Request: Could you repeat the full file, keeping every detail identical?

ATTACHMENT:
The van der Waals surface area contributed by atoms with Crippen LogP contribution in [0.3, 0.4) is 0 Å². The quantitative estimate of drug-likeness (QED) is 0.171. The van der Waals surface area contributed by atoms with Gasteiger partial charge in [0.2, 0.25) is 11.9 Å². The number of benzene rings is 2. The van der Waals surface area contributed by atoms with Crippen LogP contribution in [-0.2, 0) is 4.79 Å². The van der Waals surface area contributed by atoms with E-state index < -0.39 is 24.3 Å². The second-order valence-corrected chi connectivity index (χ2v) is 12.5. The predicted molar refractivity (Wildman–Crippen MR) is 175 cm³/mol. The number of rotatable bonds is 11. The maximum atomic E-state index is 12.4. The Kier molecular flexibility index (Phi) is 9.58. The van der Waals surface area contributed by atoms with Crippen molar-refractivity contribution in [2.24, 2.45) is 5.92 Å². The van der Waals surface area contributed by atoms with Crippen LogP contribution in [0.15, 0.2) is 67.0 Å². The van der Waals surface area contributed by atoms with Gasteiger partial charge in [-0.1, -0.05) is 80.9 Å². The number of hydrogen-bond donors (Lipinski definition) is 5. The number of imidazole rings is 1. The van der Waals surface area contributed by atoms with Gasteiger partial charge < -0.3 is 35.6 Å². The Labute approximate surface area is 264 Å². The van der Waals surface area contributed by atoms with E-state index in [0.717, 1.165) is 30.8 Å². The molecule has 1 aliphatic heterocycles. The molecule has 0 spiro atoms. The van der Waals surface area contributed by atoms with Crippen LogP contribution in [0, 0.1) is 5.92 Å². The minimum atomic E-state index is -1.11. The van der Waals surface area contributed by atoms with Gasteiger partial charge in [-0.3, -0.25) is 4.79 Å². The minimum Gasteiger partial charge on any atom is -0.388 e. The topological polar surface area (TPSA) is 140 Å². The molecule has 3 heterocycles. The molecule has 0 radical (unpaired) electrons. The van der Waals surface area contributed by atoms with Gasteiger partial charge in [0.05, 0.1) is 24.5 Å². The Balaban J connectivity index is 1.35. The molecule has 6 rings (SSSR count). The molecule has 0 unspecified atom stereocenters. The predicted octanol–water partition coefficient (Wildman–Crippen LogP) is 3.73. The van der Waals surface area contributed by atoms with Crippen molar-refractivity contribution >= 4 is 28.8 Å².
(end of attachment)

The van der Waals surface area contributed by atoms with Crippen LogP contribution in [0.3, 0.4) is 0 Å². The quantitative estimate of drug-likeness (QED) is 0.171. The van der Waals surface area contributed by atoms with Gasteiger partial charge in [0.2, 0.25) is 11.9 Å². The number of benzene rings is 2. The van der Waals surface area contributed by atoms with Crippen LogP contribution in [-0.2, 0) is 4.79 Å². The van der Waals surface area contributed by atoms with E-state index < -0.39 is 24.3 Å². The second-order valence-corrected chi connectivity index (χ2v) is 12.5. The predicted molar refractivity (Wildman–Crippen MR) is 175 cm³/mol. The number of rotatable bonds is 11. The maximum atomic E-state index is 12.4. The Kier molecular flexibility index (Phi) is 9.58. The van der Waals surface area contributed by atoms with Crippen molar-refractivity contribution in [2.24, 2.45) is 5.92 Å². The van der Waals surface area contributed by atoms with Crippen LogP contribution in [0.15, 0.2) is 67.0 Å². The van der Waals surface area contributed by atoms with Gasteiger partial charge in [-0.1, -0.05) is 80.9 Å². The number of hydrogen-bond donors (Lipinski definition) is 5. The number of imidazole rings is 1. The van der Waals surface area contributed by atoms with Gasteiger partial charge < -0.3 is 35.6 Å². The Labute approximate surface area is 264 Å². The van der Waals surface area contributed by atoms with E-state index in [0.717, 1.165) is 30.8 Å². The molecule has 1 aliphatic heterocycles. The molecule has 0 spiro atoms. The van der Waals surface area contributed by atoms with Crippen LogP contribution in [0, 0.1) is 5.92 Å². The minimum atomic E-state index is -1.11. The van der Waals surface area contributed by atoms with Gasteiger partial charge in [-0.3, -0.25) is 4.79 Å². The minimum Gasteiger partial charge on any atom is -0.388 e. The topological polar surface area (TPSA) is 140 Å². The molecule has 3 heterocycles. The molecule has 0 radical (unpaired) electrons. The van der Waals surface area contributed by atoms with Gasteiger partial charge in [0.05, 0.1) is 24.5 Å². The Balaban J connectivity index is 1.35. The molecule has 6 rings (SSSR count). The molecule has 0 unspecified atom stereocenters. The predicted octanol–water partition coefficient (Wildman–Crippen LogP) is 3.73. The van der Waals surface area contributed by atoms with Crippen molar-refractivity contribution >= 4 is 28.8 Å².